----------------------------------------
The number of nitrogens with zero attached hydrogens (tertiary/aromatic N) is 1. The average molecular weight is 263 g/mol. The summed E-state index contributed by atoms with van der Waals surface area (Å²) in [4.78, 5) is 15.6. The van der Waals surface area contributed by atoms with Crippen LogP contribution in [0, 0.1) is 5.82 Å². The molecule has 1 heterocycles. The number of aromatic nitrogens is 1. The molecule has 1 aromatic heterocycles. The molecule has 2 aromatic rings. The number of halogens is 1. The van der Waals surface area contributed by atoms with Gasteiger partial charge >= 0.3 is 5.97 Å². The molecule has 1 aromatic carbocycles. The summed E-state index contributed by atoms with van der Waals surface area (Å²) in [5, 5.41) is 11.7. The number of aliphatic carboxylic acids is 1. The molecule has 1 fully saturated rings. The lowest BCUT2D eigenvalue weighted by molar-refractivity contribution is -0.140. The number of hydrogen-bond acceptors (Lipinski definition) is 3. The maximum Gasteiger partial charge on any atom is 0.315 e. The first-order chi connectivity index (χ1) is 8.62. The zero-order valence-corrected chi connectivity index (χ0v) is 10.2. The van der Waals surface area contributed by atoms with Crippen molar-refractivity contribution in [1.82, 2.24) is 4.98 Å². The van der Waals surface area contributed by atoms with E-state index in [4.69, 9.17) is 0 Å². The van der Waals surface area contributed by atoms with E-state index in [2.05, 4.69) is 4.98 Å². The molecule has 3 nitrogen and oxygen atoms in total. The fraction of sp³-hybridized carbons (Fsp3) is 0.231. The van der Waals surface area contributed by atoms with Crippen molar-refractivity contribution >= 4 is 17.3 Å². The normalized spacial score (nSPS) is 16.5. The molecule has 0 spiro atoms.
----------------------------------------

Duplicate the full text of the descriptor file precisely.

The number of nitrogens with zero attached hydrogens (tertiary/aromatic N) is 1. The average molecular weight is 263 g/mol. The summed E-state index contributed by atoms with van der Waals surface area (Å²) in [4.78, 5) is 15.6. The van der Waals surface area contributed by atoms with Crippen LogP contribution in [0, 0.1) is 5.82 Å². The molecule has 1 heterocycles. The number of aromatic nitrogens is 1. The molecule has 1 aromatic heterocycles. The molecule has 2 aromatic rings. The number of halogens is 1. The van der Waals surface area contributed by atoms with Gasteiger partial charge >= 0.3 is 5.97 Å². The molecule has 1 aromatic carbocycles. The summed E-state index contributed by atoms with van der Waals surface area (Å²) in [5, 5.41) is 11.7. The number of aliphatic carboxylic acids is 1. The molecule has 1 fully saturated rings. The lowest BCUT2D eigenvalue weighted by molar-refractivity contribution is -0.140. The number of hydrogen-bond acceptors (Lipinski definition) is 3. The maximum Gasteiger partial charge on any atom is 0.315 e. The first-order chi connectivity index (χ1) is 8.62. The zero-order valence-corrected chi connectivity index (χ0v) is 10.2. The van der Waals surface area contributed by atoms with Crippen molar-refractivity contribution in [1.82, 2.24) is 4.98 Å². The van der Waals surface area contributed by atoms with E-state index in [4.69, 9.17) is 0 Å². The van der Waals surface area contributed by atoms with E-state index in [2.05, 4.69) is 4.98 Å². The molecule has 3 nitrogen and oxygen atoms in total. The fraction of sp³-hybridized carbons (Fsp3) is 0.231. The van der Waals surface area contributed by atoms with Crippen molar-refractivity contribution >= 4 is 17.3 Å². The normalized spacial score (nSPS) is 16.5. The molecule has 0 spiro atoms.